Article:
Women’s Club of Indian River adopts Quilts of Valor mission

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Women’s Club of Indian River member Muriel Pfeiffer writes a message during the club’s Quilts of Valor fundraiser held Tuesday at the Blue Water Grill. (Sussex County Post/Glenn Rolfe).

MILLSBORO – From little acorns grow big oaks.

The Women’s Club of Indian River isn’t the largest General Federation of Women’s Club or the oldest.

But with close to 30 members, the Indian River club based in the greater Millsboro/Long Neck area has embarked on a huge patriotic mission to salute America’s military veterans – block by block, piece by piece.

The Women’s Club of Indian River is currently in its first year taking part in Quilts of Valor, a nonprofit national grassroots community service effort whose founding roots were sewn in Seaford, Delaware.

In 2003, Blue Star mother Catherine Roberts – inspired by her son Nathaniel’s year-long deployment in Iraq – launched the Quilts of Valor Foundation from the sewing room in her Seaford home. Her mission was to see that soldiers returning to America were welcomed home with love and gratitude. It has since spread across the nation.

Motivated last fall from a presentation by Lenny Truitt of the Serendipity Quilt Shop in Dagsboro, the GFWC-Women’s Club Indian River embarked on its quilt-making mission.

“This was adopted as one of our projects,” said Indian River club member Suzanne Worrall. “The mission of the foundation is to cover service members and veterans touched by war with comforting and healing Quilts of Valor. Due to our proximity to Dover Air Force Base, through which all of ‘The Fallen’ are returned, QOV is particularly active in this area.”

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Erika Ludwig, a server at the Blue Water Grill in Millsboro, signs a block for quilt that will be made by the GFWC-Women’s Club of Indian River. (Sussex County Post/Glenn Rolfe).

Ms. Worrall has facilitated two “sew-ins” – on back-to-back days, first in January and most recently in late April.

The community center at her Plantation Lakes residence serves as a quilt-making base. It’s affectionately known as the Little Quilts of Valor Sweatshop.

“People put as much or as little time in as they want,” said Ms. Worrall.

Sewing skill is not required. “A child could do it,” said Ms. Worrall, noting “helpers” are on hand to assist “beginners.”

Quilt-making starts with simple 9-inch blocks, featuring patriotic red, white and blue stripes, and other patterns. The blocks become pieces which in turn are assembled by a sub-group. Then, volunteer long-armer Skip Claiborne completes the quilting.

“We made him an ‘honorary’ member,” said Ms. Worrall.

QOV’s are stitched with love, prayers and comforting thoughts.

Finished quilts are sent to QOV National.

“We don’t make any decision on where it goes,” Ms. Worrall said.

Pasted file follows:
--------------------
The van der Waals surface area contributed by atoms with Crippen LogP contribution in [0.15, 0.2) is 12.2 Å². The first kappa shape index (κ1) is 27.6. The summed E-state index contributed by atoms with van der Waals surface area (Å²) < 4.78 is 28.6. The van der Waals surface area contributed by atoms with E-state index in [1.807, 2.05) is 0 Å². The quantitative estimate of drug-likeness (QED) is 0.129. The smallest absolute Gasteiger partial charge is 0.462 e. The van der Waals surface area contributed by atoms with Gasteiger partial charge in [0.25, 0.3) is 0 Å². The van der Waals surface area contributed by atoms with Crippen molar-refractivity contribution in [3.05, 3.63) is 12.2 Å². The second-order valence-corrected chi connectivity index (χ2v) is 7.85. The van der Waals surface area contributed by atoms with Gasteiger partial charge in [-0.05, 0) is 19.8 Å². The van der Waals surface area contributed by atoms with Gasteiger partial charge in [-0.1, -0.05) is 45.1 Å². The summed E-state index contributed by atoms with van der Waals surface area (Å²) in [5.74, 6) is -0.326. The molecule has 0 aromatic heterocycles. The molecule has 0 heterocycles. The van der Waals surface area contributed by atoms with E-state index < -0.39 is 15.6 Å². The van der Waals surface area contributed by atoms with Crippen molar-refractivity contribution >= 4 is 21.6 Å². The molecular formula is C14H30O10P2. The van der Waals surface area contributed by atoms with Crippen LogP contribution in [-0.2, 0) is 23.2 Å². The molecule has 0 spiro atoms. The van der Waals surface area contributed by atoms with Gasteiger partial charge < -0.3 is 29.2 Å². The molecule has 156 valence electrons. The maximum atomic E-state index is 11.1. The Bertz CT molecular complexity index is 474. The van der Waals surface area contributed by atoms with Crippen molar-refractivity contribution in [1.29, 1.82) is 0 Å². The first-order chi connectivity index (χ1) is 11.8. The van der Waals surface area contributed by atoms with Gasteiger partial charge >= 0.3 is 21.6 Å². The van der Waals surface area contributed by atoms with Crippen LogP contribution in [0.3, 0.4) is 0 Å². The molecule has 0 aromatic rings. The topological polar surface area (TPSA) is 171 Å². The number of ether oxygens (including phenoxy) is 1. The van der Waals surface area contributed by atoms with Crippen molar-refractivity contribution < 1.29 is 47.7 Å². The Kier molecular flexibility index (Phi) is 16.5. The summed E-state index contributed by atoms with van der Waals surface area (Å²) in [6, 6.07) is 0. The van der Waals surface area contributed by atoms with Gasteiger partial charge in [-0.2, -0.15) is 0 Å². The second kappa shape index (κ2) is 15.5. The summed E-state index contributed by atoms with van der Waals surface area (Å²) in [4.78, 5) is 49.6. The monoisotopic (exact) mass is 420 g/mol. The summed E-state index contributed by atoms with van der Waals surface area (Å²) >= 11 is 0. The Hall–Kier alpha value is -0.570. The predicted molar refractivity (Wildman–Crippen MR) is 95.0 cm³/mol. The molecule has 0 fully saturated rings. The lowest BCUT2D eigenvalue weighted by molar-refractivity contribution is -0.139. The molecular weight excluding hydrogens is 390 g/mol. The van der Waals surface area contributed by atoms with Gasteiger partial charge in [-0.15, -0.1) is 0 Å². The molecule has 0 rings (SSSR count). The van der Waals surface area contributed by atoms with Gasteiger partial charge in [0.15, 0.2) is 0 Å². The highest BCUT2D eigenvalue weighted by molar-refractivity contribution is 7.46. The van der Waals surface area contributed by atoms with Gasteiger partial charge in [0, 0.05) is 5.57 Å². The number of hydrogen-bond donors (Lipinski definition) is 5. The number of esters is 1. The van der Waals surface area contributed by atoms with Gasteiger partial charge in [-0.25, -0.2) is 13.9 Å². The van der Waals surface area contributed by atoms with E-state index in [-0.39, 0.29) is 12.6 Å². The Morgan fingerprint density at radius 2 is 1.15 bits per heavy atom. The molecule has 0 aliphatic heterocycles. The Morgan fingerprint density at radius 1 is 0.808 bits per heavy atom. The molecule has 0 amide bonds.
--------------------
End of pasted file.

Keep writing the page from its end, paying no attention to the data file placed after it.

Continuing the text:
Combat troops wounded or touched by war are awarded quilts as tokens of appreciation, with sincere thanks for their “service, sacrifice and valor.”

“It is just such an important commitment they make, the least we can do is make them feel comfortable,” said Sandy Roberts, Vice President of Sussex County’s eight GFWC clubs.

Ms. Worrall is quick to point out that there are other area organizations involved in Quilts of Valor, including one in neighboring Dagsboro. “Serendipity is a big organization,” she said. “What we are doing is small in comparison to what they do.”

On April 28, the Blue Water Grill in downtown Millsboro was the venue for a day-long fundraiser supporting the Women’s Club of Indian River and its QOV effort. Proceeds will support the club’s ongoing effort.

Formed in friendship and dedicated to charitable, civic and educational purposes, the Women’s Club of Indian River is a member of the Delaware State Federation of Women’s Cubs and the GFWC, the largest non-denominational, non-partisan international service organization of volunteer women.

Another of the Indian River club’s projects is the Long Neck Elementary School Mentoring Program. Women’s Club of Indian River members Muriel Pfeiffer and Judy Kirkey, both past presidents of the club, have been with the mentoring program in its seven years of existence.

“We were the start-up team for the Indian River Club,” said Ms. Pfeiffer.

Mentors meet with students one-on-one for about 50 minutes once a week during the school year. Meetings can include but are not totally exclusive to school work.

“You are their friend,” said Ms. Kirkey. “You listen to the child.”

The Indian River club’s monthly meetings are held on the second Monday at 9:30 a.m. at the Indian River Yacht Club in Millsboro.

For more information on the Women’s Club of Indian River, contact Judy Kirkey at 231-8096.

Anyone interested in joining the QOV effort may call Ms. Worrall at 908-638-8844.

For Additional information about the Quilts of Valor can be found at www.qovf.org.

News Editor Glenn Rolfe can be reached at grolfe@newszap.com

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